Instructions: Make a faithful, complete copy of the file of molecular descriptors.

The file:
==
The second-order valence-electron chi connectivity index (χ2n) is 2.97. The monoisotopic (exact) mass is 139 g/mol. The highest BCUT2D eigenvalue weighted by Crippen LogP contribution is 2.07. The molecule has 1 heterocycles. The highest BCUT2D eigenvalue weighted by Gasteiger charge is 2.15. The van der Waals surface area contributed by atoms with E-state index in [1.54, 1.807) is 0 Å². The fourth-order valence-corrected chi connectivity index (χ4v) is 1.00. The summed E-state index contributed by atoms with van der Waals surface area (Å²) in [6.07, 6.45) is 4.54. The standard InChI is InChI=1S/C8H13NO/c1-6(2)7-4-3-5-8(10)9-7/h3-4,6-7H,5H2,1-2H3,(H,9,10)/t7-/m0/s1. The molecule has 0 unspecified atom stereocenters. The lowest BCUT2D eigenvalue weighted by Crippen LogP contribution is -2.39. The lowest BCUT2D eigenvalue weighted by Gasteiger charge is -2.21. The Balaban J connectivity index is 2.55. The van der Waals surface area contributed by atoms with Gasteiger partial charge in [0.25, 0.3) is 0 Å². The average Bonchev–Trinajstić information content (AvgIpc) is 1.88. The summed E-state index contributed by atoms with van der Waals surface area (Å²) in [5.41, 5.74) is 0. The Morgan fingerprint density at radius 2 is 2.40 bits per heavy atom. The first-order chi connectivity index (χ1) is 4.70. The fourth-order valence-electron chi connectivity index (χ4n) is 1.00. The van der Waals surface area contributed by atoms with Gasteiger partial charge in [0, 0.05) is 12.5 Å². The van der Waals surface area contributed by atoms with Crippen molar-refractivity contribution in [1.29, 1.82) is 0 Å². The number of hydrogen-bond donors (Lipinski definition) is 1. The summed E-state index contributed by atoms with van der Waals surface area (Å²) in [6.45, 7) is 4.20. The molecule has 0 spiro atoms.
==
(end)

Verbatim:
The second-order valence-electron chi connectivity index (χ2n) is 2.97. The monoisotopic (exact) mass is 139 g/mol. The highest BCUT2D eigenvalue weighted by Crippen LogP contribution is 2.07. The molecule has 1 heterocycles. The highest BCUT2D eigenvalue weighted by Gasteiger charge is 2.15. The van der Waals surface area contributed by atoms with E-state index in [1.54, 1.807) is 0 Å². The fourth-order valence-corrected chi connectivity index (χ4v) is 1.00. The summed E-state index contributed by atoms with van der Waals surface area (Å²) in [6.07, 6.45) is 4.54. The standard InChI is InChI=1S/C8H13NO/c1-6(2)7-4-3-5-8(10)9-7/h3-4,6-7H,5H2,1-2H3,(H,9,10)/t7-/m0/s1. The molecule has 0 unspecified atom stereocenters. The lowest BCUT2D eigenvalue weighted by Crippen LogP contribution is -2.39. The lowest BCUT2D eigenvalue weighted by Gasteiger charge is -2.21. The Balaban J connectivity index is 2.55. The van der Waals surface area contributed by atoms with Gasteiger partial charge in [0.25, 0.3) is 0 Å². The average Bonchev–Trinajstić information content (AvgIpc) is 1.88. The summed E-state index contributed by atoms with van der Waals surface area (Å²) in [5.41, 5.74) is 0. The Morgan fingerprint density at radius 2 is 2.40 bits per heavy atom. The first-order chi connectivity index (χ1) is 4.70. The fourth-order valence-electron chi connectivity index (χ4n) is 1.00. The van der Waals surface area contributed by atoms with Gasteiger partial charge in [0, 0.05) is 12.5 Å². The van der Waals surface area contributed by atoms with Crippen molar-refractivity contribution in [1.29, 1.82) is 0 Å². The number of hydrogen-bond donors (Lipinski definition) is 1. The summed E-state index contributed by atoms with van der Waals surface area (Å²) in [6.45, 7) is 4.20. The molecule has 0 spiro atoms.